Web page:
GFS Power

Archive for the ‘DC Power Systems’ Category

How to Build a DC Power Supply That Works

Tuesday, September 6th, 2016

GFSPower_DC Power Supply Design_161115The purpose of a DC power supply is to take an AC current and convert it to DC. Simple! The main components of this are the input transformer, the rectifier, a ‘smoothing’ circuit and a regulator.

DC power supplies are used when it’s simply not practical to use batteries to power a circuit. This is the case in situations where a large computer server has been installed, or where telecommunication equipment needs a steady, high quality source of power. DC power supplies can come with built in, in-line backup batteries so that if the AC source fails, the batteries are immediately engaged. The following are the components integral to DC power supply design.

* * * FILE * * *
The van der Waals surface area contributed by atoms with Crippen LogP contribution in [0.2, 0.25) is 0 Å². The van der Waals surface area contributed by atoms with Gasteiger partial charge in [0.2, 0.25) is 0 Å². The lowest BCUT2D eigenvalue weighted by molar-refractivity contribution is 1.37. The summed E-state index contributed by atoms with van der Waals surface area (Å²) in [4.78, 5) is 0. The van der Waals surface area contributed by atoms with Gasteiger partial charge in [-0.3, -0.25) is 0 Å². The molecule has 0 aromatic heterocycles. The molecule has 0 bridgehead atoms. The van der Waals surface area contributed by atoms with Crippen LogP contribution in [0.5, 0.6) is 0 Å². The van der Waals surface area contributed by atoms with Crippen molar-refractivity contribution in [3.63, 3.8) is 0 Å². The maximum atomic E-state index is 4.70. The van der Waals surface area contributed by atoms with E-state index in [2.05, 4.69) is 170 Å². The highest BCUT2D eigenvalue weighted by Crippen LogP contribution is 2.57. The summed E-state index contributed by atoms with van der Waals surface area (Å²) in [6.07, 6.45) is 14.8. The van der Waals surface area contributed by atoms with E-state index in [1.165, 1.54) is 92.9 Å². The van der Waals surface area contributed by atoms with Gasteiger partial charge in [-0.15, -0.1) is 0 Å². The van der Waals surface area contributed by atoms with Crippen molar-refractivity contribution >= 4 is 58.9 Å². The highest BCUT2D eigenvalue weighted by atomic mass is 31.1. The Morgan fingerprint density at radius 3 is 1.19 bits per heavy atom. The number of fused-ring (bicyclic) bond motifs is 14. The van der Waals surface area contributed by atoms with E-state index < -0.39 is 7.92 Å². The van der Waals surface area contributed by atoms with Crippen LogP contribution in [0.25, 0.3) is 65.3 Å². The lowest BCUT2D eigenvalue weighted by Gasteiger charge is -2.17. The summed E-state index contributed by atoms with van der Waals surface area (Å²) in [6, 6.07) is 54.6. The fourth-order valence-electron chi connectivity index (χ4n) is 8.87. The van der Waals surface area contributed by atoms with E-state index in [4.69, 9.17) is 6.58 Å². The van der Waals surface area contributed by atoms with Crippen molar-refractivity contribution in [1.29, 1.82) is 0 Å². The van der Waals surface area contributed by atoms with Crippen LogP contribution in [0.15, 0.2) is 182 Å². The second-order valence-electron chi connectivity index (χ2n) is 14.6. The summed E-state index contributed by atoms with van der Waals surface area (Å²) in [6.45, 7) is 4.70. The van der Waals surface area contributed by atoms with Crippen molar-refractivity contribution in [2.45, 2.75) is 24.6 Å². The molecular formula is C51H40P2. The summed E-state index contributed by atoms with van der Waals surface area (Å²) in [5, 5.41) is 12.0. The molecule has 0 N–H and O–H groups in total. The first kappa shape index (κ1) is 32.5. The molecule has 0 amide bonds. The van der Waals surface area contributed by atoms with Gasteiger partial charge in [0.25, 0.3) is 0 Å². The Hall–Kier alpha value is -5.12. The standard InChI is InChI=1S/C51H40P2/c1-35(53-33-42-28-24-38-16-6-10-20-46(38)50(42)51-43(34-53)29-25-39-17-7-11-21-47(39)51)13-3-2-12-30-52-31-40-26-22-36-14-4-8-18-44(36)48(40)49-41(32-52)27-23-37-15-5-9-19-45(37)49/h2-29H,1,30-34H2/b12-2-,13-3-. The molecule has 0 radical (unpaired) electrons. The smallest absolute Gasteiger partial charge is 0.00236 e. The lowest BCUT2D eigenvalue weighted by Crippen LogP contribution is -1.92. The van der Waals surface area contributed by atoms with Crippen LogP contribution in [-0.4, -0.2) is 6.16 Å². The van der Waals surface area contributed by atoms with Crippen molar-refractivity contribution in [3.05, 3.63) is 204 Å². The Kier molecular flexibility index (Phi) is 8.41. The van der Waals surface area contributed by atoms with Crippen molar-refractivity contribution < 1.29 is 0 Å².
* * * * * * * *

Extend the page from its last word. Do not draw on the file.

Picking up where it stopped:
The input transformer

An input transformer has to do two things. It has to change the voltage of the incoming current (usually reducing it) and it has to isolate that incoming current from its own output circuit. The voltage that it produces needs to be as constant as possible, so a transformer where a constant voltage is maintained to within 1% variation under all line conditions is desirable. The transformer, ideally, should be internationalised.

The rectifier – key component of a DC power supply